facilitating the mobility of citizens throughout Europe, especially of the younger generation, by recognising foreign university diplomas or training certificates and other professional qualifications more quickly via more efficient administrative procedures

transferring the current threefold and unclear approach to recognising professional qualifications in the EU, which includes mutual recognition of formal and non-formal qualifications as well as partial harmonisation, into a simpler comprehensive one;

5.   Broadening foreign language tuition

Calls for
the Member States to provide integration and language courses for in-coming migrants should migrants wish to have it, collectively financed by, member states and, for instance, the European Social Fund;

broader foreign language tuition in schools and encourages a member-state wide comparison of the quality of foreign language teaching in order to specifically pressure and support member states with low performance to improve their teaching;

6.   Reducing macro-economic imbalances across Europe as a long-term solution

that the adjustment of macro-economic imbalances, not only across member states but, importantly and often ignored, also within countries, has to be a priority for further EU policy-making to ease challenges for member states associated with free movement of EU citizens;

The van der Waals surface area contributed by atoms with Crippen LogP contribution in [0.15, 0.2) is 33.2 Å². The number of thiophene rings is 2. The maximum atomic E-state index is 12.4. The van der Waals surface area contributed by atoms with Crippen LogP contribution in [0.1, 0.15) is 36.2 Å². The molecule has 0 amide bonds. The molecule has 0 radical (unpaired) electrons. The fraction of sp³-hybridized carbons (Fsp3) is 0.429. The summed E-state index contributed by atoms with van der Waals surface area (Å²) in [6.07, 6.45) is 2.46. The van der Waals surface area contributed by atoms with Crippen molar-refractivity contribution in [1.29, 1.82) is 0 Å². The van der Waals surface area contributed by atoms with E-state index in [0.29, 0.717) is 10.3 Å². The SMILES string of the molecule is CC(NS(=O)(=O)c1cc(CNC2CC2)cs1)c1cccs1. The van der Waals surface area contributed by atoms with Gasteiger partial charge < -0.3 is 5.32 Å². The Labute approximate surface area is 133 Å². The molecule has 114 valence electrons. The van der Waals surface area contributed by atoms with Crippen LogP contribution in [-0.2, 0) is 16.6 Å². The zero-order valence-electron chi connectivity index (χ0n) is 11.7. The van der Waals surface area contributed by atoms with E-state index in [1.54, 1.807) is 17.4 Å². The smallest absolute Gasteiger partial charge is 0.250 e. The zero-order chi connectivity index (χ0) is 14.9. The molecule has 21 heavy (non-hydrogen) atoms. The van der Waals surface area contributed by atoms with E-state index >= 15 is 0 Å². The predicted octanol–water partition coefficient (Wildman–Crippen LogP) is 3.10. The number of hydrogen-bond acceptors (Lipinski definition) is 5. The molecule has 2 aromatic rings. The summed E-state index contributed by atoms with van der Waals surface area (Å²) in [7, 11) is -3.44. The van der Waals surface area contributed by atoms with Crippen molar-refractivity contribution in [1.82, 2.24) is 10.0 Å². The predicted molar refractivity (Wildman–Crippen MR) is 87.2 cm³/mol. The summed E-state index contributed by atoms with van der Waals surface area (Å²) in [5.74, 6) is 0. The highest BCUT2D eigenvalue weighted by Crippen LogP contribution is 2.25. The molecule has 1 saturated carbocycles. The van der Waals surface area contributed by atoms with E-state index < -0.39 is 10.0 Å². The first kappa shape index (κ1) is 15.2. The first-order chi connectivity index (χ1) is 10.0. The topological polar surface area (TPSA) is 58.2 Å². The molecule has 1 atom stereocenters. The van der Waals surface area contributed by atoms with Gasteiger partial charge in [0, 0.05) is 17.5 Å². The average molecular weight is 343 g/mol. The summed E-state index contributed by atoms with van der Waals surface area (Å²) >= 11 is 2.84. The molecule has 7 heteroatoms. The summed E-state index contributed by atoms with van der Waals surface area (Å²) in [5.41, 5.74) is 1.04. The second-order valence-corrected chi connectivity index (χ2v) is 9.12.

7.   Establishing a European Mobility Fund

the demand for a European Mobility Fund, which should assist member states reporting disproportionate pressure on their social security systems resulting from immigration of EU citizens into their country, potentially through temporary co-funding;

that this fund could initially be financed by transfers from funds, similar to the European Globalisation Fund while a proper budget line is being set up;

8.   Facilitating genuine freedom of movement for all

measures that facilitate family reunification across member states such as further supporting the search for a new school for migrants’ children or aiding the application for welfare benefits;

policy-makers to also ease free movement rights to citizens from candidate countries into the EU in order to facilitate future integration processes;

that free movement of persons in the EU as one of the core achievements of European integration and that it can only be truly sustained and advanced by consolidated actions – uniting people from all spheres of public life such as politics, media, and civil society;

9.   Promoting a new vision on free movement in Europe – the role of JEF

Calls upon
our own members to become active in externally promoting our vision on free movement in Europe, for example by issuing policy briefs on the issue to address decision-makers directly, or by publishing articles in relevant journals or on web fora to inform the wider public;

Further invites
our sections to internally raise awareness and knowledge on free movement, citizenship and welfare rights in the EU by, for instance, conducting JEF-wide actions on specific occasions such as the European Day of Languages and domestic or international seminars as well as by further promoting cross-border co-operations between neighbouring JEF sections.